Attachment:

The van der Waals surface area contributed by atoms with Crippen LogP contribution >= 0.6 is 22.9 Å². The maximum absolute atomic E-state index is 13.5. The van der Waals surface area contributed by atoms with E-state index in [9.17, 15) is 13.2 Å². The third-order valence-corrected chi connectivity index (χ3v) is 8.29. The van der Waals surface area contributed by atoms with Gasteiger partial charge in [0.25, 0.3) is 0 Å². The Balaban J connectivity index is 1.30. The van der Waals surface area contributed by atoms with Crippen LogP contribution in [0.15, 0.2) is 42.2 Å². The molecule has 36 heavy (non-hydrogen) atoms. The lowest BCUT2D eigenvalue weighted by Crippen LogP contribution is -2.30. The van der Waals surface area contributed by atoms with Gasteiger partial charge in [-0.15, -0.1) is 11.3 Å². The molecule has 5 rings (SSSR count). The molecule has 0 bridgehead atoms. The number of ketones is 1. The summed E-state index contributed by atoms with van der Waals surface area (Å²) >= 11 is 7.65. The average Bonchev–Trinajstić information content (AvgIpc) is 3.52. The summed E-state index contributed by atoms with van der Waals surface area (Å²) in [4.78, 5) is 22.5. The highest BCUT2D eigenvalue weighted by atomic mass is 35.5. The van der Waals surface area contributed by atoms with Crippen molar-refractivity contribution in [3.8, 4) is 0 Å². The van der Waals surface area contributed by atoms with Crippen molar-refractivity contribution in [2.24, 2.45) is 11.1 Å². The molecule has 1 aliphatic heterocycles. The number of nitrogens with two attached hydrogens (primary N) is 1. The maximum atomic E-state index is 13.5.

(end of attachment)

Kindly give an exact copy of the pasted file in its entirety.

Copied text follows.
The van der Waals surface area contributed by atoms with Crippen LogP contribution >= 0.6 is 22.9 Å². The maximum absolute atomic E-state index is 13.5. The van der Waals surface area contributed by atoms with E-state index in [9.17, 15) is 13.2 Å². The third-order valence-corrected chi connectivity index (χ3v) is 8.29. The van der Waals surface area contributed by atoms with Gasteiger partial charge in [0.25, 0.3) is 0 Å². The Balaban J connectivity index is 1.30. The van der Waals surface area contributed by atoms with Crippen LogP contribution in [0.15, 0.2) is 42.2 Å². The molecule has 36 heavy (non-hydrogen) atoms. The lowest BCUT2D eigenvalue weighted by Crippen LogP contribution is -2.30. The van der Waals surface area contributed by atoms with Gasteiger partial charge in [-0.15, -0.1) is 11.3 Å². The molecule has 5 rings (SSSR count). The molecule has 0 bridgehead atoms. The number of ketones is 1. The summed E-state index contributed by atoms with van der Waals surface area (Å²) >= 11 is 7.65. The average Bonchev–Trinajstić information content (AvgIpc) is 3.52. The summed E-state index contributed by atoms with van der Waals surface area (Å²) in [4.78, 5) is 22.5. The highest BCUT2D eigenvalue weighted by atomic mass is 35.5. The van der Waals surface area contributed by atoms with Crippen molar-refractivity contribution in [3.8, 4) is 0 Å². The van der Waals surface area contributed by atoms with Crippen molar-refractivity contribution in [2.24, 2.45) is 11.1 Å². The molecule has 1 aliphatic heterocycles. The number of nitrogens with two attached hydrogens (primary N) is 1. The maximum atomic E-state index is 13.5.